I’m not naive. I know that your day to day lives are preoccupied by hugely difficult priorities balancing, the pensions crisis, the shrinking reserve, the reduced funds raised. I know many of you have and are facing painful re-structuring, that the stakes are feeling uncomfortably high. We also know that, as a sector, the government will not step in to bail out failures as it did with the banks. It would be laughable to expect that, faced with the dreadful choices between priorities which this government faces, the collapse of even quite high numbers of charities will bring an influx of public assistance. So charities are on their own. We, the regulator can’t save you but we can help you. And regulation itself – done properly and appropriately – is supportive, and helps drive public trust and confidence. The coming years will undoubtedly be very hard. We have some things on our side:
High levels of public trust and confidence
An attractive core ethos. After the expenses scandal let’s not underestimate how important the voluntary characteristic of charity is in driving public trust.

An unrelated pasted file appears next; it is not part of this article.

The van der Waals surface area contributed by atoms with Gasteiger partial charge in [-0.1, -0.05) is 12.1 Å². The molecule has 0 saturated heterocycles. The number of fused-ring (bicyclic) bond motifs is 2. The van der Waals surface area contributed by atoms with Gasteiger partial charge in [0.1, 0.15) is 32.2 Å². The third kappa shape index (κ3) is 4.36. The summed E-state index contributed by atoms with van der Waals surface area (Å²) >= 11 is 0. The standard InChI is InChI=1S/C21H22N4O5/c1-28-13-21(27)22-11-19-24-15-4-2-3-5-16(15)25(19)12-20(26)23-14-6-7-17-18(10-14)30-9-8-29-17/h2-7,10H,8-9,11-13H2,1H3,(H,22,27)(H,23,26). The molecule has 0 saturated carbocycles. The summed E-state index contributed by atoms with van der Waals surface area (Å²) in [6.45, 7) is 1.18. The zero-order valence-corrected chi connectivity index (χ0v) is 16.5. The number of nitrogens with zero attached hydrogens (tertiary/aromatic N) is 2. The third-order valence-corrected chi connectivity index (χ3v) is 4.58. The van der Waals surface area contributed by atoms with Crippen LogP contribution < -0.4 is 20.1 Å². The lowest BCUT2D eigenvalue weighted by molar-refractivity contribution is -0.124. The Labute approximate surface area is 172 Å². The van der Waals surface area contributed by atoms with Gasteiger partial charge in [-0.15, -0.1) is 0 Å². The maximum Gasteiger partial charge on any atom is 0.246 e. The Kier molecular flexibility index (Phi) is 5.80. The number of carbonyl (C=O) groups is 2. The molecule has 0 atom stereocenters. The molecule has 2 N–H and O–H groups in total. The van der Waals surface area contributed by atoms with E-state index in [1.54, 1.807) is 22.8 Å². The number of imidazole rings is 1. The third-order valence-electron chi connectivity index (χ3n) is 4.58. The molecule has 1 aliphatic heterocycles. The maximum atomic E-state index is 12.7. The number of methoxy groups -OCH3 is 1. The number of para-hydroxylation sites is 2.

A jobs’ dearth which, especially amongst school and college leavers, means increased numbers wanting to volunteer.
A re-balancing of priorities and the search (both at individual and collective level) for more meaningful and sustainable lives.
And the fact that charities exist for public benefit. Never will your survival depend on explaining what you do (and doing that really well) more than now.
And there’s one more thing that, to me, is a source of hope for the sector and confidence for its future. And that thing is you - it’s the people who work for and work with charities. Bright, resourceful and committed people whose ambitions are not limited to the size of their homes, or their cars, or their pension plans. Many of you have proved in the past that you can adapt the way you provide services to meet the changing needs of beneficiaries. I know you’ll also use that innovative drive to ensure you keep on meeting those needs, even as the battle for resources heats up.
So I have faith that we’ll come to look back at these challenging years – not as a time of crisis for the sector – but as a period of innovation, of renewal, and ultimately of strength.
1678 words – c14 minutes
Top of page